By Douglas Busvine
FRANKFURT (Reuters) – Big companies are used to harvesting vast amounts of data from customers to find out what makes them tick. Now, as Europe’s new data protection law comes into effect this week, activists are looking to turn the tables.
In what is seen as a test case, freedom of information activists are requesting masses of data from German personal credit rating agency SCHUFA in a bid to unearth the secret algorithm it uses to decide who is a bad risk.
While laws in Germany and some other European countries already allowed individuals to see what data companies held about them, the EU’s General Data Protection Regulation (GDPR) coming in on May 25 has more teeth.
The law requires firms doing business in the EU’s 28 member states to provide personal data in an understandable form for free and carries stiff fines of up to 4 percent of a company’s annual turnover if it fails to comply.
The OpenSCHUFA https://www.openschufa.de campaign led by the Open Knowledge Foundation https://okfn.de and Algorithm Watch https://algorithmwatch.org/en has recruited more than 20,000 volunteers to ask SCHUFA for their personal data. A team of data scientists plans to reverse-engineer the results and publish its first findings next month.
“By getting thousands of people involved, it’s already a success,” said freedom of information activist Arne Semsrott, 30, who works for the Open Knowledge Foundation in Berlin.
Founded 91 years ago, SCHUFA (Schutzgemeinschaft fuer allgemeine Kreditsicherung) is a private firm that holds data on about 70 million people in Germany and is the leading provider of credit ratings for individuals who, for example, want a loan, to rent an apartment or sign a smartphone contract.
SCHUFA has called the campaign “misleading”, saying it has disclosed its credit scoring methods to Germany’s financial and data-protection authorities. Anyone trying to expose the formula it uses would be playing into the hands of fraudsters, it said.
Semsrott suspects the model used by SCHUFA may be discriminatory and hopes the project will be able to show individuals if it is fair, and also if scores are based on mistakes in personal credit histories.
Volunteers taking part in OpenSCHUFA are being asked to share personal information with the campaign such as age, gender, country of birth, income, postcode, number of children and some of their credit history – to help the data scientists analyse better how SCHUFA’s model comes to its decisions.
Participants can provide as much or as little data as they wish, and don’t have to provide their names or addresses.
The data protection authority in the German state of Hesse, which oversees SCHUFA, expressly advises people against taking part because, as it sees it, they would actually be taking risks with their own privacy in doing so.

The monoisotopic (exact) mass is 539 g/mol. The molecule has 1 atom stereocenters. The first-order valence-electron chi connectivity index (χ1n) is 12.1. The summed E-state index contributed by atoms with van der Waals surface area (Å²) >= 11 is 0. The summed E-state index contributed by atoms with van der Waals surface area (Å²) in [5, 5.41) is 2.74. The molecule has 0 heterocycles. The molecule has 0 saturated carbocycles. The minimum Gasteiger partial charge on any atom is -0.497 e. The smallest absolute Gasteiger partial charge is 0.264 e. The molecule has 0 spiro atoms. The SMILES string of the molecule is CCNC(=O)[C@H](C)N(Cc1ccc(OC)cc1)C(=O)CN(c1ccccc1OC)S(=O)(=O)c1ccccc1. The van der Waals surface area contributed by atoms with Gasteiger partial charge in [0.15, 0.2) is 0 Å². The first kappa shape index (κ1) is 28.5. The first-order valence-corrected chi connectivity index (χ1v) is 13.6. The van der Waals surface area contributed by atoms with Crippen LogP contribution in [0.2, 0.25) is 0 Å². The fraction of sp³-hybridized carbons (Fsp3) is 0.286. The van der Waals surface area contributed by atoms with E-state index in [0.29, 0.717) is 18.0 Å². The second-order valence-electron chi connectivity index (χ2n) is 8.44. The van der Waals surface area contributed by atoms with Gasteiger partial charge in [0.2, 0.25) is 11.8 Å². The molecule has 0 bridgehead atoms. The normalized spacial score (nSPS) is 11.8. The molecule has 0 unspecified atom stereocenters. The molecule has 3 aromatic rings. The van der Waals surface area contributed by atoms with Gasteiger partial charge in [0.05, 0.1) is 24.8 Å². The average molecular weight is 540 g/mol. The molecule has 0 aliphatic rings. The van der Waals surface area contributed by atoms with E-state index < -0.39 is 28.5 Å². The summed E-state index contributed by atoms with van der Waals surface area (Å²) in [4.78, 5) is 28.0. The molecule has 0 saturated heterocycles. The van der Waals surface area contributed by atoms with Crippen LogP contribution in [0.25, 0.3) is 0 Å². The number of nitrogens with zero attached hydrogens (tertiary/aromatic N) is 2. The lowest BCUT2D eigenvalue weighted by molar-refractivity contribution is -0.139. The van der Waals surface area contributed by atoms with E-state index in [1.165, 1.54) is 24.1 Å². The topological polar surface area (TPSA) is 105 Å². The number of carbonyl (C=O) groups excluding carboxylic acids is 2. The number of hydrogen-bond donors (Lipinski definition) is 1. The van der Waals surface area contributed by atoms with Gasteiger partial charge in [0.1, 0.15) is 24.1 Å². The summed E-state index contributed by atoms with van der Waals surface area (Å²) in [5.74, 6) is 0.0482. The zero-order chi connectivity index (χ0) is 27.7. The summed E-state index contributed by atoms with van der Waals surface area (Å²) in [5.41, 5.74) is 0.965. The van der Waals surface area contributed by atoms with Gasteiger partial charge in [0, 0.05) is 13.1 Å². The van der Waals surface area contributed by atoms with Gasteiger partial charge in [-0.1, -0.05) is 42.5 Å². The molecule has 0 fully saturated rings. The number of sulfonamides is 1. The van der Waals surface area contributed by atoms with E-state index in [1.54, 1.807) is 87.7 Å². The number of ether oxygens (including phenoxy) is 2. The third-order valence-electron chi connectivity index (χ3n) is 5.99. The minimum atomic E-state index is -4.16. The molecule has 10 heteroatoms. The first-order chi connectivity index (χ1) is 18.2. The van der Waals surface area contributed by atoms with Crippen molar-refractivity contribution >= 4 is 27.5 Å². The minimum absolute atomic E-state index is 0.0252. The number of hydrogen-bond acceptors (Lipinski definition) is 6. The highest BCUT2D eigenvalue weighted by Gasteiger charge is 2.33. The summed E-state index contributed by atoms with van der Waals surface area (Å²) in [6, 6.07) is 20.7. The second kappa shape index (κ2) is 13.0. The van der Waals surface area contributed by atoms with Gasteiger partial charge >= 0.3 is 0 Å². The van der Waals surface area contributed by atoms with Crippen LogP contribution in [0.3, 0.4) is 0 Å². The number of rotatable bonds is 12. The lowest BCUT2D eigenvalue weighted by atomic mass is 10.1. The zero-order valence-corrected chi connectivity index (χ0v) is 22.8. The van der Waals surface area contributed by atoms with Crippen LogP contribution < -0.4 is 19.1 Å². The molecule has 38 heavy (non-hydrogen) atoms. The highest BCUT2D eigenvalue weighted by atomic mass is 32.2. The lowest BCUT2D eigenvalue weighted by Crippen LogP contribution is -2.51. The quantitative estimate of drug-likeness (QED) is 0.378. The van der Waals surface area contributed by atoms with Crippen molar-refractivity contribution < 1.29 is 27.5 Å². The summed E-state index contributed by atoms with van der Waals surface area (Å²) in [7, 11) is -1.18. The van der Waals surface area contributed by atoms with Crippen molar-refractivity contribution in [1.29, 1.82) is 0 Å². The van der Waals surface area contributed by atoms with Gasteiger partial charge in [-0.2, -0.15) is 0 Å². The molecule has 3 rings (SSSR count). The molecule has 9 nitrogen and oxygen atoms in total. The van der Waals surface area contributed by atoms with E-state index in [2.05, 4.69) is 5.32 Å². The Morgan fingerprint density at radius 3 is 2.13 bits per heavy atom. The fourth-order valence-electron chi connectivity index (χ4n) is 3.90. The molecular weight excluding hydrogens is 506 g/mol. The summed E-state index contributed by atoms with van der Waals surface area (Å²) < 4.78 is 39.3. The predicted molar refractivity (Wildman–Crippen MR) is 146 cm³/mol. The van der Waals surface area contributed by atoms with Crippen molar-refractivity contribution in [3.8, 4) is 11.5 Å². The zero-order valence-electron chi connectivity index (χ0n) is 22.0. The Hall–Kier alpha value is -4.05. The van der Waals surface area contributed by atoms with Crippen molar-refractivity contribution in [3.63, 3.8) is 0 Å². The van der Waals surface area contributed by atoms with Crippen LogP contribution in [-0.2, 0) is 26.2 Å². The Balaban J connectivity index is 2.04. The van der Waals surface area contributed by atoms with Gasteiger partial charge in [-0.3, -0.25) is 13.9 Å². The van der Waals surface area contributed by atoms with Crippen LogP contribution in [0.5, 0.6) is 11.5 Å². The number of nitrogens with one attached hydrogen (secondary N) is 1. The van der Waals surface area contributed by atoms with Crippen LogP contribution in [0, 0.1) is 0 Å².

“Anyone who voluntarily makes use of such a platform should be aware of the risks they are taking,” the authority said.
The GDPR is the biggest overhaul of data privacy laws in more than 20 years and aims to redress the balance between companies and individuals in the Internet age.
Semsrott sees potential for OpenSCHUFA to be, “scaled up or taken over by others”, so that its methods could be used on other companies now the same privacy rules will apply across the European Union.
(For graphic on how the new EU privacy regime works, click on: http://tmsnrt.rs/2DhT0XL)
Others are working on similar projects. Paul-Olivier Dehaye, founder of https://personaldata.io, has created “Chommy”, an online agent that has helped hundreds of individuals to format and submit data requests to companies.
“It’s a platform approach to the platform problem,” said the Stanford-educated mathematician who is now based in Switzerland.
The project started out as a sideline but snowballed, and Dehaye plans to register it as a non-profit. Eventually, facilitating such data requests in bulk could become a commercial proposition, he said.
Dehaye has already made a name putting in requests to dating site Tinder, ride-hailing app Uber and Cambridge Analytica, the political consultancy that was found to have procured data on millions of Facebook users without consent.
In the case of Cambridge Analytica, Dehaye assisted U.S. academic David Carroll in filing a request to see what information the company – which advised President Donald Trump’s campaign team – held on him.
Cambridge Analytica’s parent, SCL Elections, rejected the request. In a landmark ruling, the UK Information Commissioner’s Office found in Carroll’s favour because the firm processing his data was based in the United Kingdom.
“My story can bring awareness,” Carroll, associate professor of media design at Parsons School of Design in New York, told Reuters.
Ravi Naik, a lawyer who works for London firm ITN Solicitors and is representing Carroll, said the case was a precedent that should help others assert their data rights independently.
“I don’t think people should be spending thousands of pounds on lawyers like me,” Naik told Reuters. “It should be straightforward.
(Additional reporting by Julia Fioretti in Brussels; editing by David Clarke)